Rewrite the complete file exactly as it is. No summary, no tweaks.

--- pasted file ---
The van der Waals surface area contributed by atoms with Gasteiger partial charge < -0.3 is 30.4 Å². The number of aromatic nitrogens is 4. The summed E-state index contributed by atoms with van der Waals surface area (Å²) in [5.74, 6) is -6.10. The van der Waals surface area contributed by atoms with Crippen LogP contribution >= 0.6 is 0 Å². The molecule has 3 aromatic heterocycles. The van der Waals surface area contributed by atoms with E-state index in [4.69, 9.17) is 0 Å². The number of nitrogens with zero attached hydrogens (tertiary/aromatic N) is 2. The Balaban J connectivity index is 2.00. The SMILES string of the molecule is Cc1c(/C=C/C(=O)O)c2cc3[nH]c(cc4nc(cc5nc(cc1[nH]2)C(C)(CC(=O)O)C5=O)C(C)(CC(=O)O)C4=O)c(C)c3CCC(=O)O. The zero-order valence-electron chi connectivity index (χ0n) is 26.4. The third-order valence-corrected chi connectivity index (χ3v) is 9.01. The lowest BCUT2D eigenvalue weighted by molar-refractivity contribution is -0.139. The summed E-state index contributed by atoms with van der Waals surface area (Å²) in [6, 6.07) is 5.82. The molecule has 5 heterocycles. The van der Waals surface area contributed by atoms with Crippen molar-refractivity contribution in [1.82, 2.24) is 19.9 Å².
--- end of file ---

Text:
The van der Waals surface area contributed by atoms with Gasteiger partial charge < -0.3 is 30.4 Å². The number of aromatic nitrogens is 4. The summed E-state index contributed by atoms with van der Waals surface area (Å²) in [5.74, 6) is -6.10. The van der Waals surface area contributed by atoms with Crippen LogP contribution >= 0.6 is 0 Å². The molecule has 3 aromatic heterocycles. The van der Waals surface area contributed by atoms with E-state index in [4.69, 9.17) is 0 Å². The number of nitrogens with zero attached hydrogens (tertiary/aromatic N) is 2. The Balaban J connectivity index is 2.00. The SMILES string of the molecule is Cc1c(/C=C/C(=O)O)c2cc3[nH]c(cc4nc(cc5nc(cc1[nH]2)C(C)(CC(=O)O)C5=O)C(C)(CC(=O)O)C4=O)c(C)c3CCC(=O)O. The zero-order valence-electron chi connectivity index (χ0n) is 26.4. The third-order valence-corrected chi connectivity index (χ3v) is 9.01. The lowest BCUT2D eigenvalue weighted by molar-refractivity contribution is -0.139. The summed E-state index contributed by atoms with van der Waals surface area (Å²) in [6, 6.07) is 5.82. The molecule has 5 heterocycles. The van der Waals surface area contributed by atoms with Crippen molar-refractivity contribution in [1.82, 2.24) is 19.9 Å².